College of DuPage officials said they are committed to addressing the concerns brought forth in an audit conducted by the Illinois Auditor General.
"I am very grateful to the board for pursuing this audit," COD President Ann Rondeau said during a Sept. 28 news conference about the newly released audit. "It is an examination of the college that I would have sought anyway. I can already say that it is going to be a very useful document for us, in addition to other self-examinations that we are conducting and have done."
Rondeau started July 1 as COD's sixth president. The Illinois House of Representatives in May 2015 asked the Auditor General to review the college's finances after the board approved a $763,000 severance package for then-President Robert Breuder. The audit was introduced as a legislative resolution by state Rep. Jeanne Ives, R-Wheaton. In October 2015, the board voted 4-1 to fire Breuder after voiding the severance package.
The Auditor General's audit of COD stated that "overall, the Board of Trustees could improve its oversight and the college could improve its operations in several areas." The audit contains 19 recommendations for the board and college.
Among its findings, the audit found the college "could not provide documentation to show that the board was evaluating the president's performance annually, as is required by board policy and the president's employment agreement." The audit also stated COD could not provide documentation to "show that the board was receiving quarterly investment reports or that the college was annually reviewing its investments as required by board policy."
The audit also criticized COD for not clearly documenting the need for bank transfers and that procurements did not always comply with established requirements. In reviewing 12 building projects totaling $403.7 million for the period from fiscal year 2008 to fiscal year 2015, auditors also found the college did not maintain a master list for construction contracts and it took more than two months to compile a list.
Auditors recommended the college and board could improve oversight of construction activities by establishing a facilities/construction committee, requiring status reports at meetings, obtaining Illinois Community College Board approval of construction projects prior to the awarding of contracts and establishing a written policy for types of work classified as professional services.
In collecting information from 16 other community colleges from which a president had separated, auditors found that only three of the 16 presidents reviewed received a lump sum payment upon separation, ranging from $380,245 at Moraine Valley Community College to $103,269 at Morton College.
Board Chairwoman Deanne Mazzochi, who was swept into office in April 2015 as part of a slate of candidates who ran on the platform of implementing reforms at COD, said trustees will look at all of the findings from the audit.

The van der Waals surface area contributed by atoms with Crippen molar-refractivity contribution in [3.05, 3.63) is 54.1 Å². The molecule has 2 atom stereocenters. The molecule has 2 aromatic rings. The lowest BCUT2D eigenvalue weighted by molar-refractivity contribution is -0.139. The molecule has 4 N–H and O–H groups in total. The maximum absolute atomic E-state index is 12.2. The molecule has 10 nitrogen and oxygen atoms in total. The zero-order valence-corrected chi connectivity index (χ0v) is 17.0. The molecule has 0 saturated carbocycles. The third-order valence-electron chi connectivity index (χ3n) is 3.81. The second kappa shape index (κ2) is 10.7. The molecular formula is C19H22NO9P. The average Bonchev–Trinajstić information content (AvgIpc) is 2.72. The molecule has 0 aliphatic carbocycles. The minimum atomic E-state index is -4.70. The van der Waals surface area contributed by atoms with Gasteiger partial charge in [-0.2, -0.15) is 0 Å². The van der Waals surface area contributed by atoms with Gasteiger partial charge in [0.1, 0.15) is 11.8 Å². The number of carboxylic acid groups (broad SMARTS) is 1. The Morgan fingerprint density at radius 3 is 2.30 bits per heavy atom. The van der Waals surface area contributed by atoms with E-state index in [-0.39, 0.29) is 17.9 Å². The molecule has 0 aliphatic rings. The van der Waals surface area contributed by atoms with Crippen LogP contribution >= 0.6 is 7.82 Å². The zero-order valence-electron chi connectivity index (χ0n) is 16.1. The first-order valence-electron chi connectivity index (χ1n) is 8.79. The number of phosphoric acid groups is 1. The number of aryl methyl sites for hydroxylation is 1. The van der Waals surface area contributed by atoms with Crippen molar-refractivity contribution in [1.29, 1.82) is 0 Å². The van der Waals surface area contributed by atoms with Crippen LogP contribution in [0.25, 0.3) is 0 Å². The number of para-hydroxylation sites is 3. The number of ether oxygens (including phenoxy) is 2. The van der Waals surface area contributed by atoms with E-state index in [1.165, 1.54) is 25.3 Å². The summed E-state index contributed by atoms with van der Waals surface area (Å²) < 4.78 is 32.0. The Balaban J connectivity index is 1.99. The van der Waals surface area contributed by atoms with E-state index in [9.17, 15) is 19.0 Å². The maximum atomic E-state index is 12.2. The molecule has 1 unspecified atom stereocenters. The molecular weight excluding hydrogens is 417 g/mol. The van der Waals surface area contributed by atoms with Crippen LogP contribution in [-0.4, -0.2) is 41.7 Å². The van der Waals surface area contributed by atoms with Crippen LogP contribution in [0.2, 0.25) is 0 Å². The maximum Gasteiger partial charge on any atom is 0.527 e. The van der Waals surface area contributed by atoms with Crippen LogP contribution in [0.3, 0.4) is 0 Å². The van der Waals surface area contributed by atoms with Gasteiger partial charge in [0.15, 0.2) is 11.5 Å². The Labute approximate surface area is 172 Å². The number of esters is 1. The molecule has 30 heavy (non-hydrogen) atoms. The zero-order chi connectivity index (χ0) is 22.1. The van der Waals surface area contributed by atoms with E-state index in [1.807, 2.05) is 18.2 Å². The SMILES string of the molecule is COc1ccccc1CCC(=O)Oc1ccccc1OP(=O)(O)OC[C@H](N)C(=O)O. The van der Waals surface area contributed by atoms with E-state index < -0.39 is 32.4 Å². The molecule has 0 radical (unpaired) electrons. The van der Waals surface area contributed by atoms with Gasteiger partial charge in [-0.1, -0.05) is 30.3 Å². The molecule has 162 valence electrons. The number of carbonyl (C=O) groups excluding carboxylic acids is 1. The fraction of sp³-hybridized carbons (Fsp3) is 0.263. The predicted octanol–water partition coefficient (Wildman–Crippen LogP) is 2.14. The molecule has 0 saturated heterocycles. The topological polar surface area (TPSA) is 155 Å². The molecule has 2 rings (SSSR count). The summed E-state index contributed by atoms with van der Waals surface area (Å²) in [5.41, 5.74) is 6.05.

"There certainly are things that they've identified that we have been working on and fixed the problem," Mazzochi said. "But there are additional items, for example, construction, where that is going to be an area where we should look far more closely at our policies. We want to really make sure that we are in full compliance with the law."
Following the April 2015 election, trustees authorized an audit by the Auditor General. COD will pay for the audit's cost, although that cost is not yet known, Rondeau said.
Trustee Charles Bernstein, who serves as chairman of the board's Audit Committee, said during its Sept. 27 meeting, committee members discussed a review of the college's internal controls.
"We are continuing to try to make our operations more transparent and more effective," he said.
Trustees also said issues with internal controls and policy compliance have been addressed repeatedly in the past year. New external auditors have been brought in, officials said, and there has been additional training specific to board members and senior management on ethics and fiduciary responsibilities. In addition, there have been about 20 board policy revisions to improve board oversight.
They also noted that since summer 2015, the president has been obligated to personally review, approve and sign all budget transfers of $10,000 and more.
The board plans to take several more steps, including ensuring that all future construction contracts will be approved by the Illinois Community College Board along with considering revised policies that require disclosure to the board of all budget transfers. The board also looks to formalize the existing practice of presidential approval of all transfers more than $10,000 and to require written documentation detailing the reasons for transfers.
"We want to be accountable," Mazzochi said.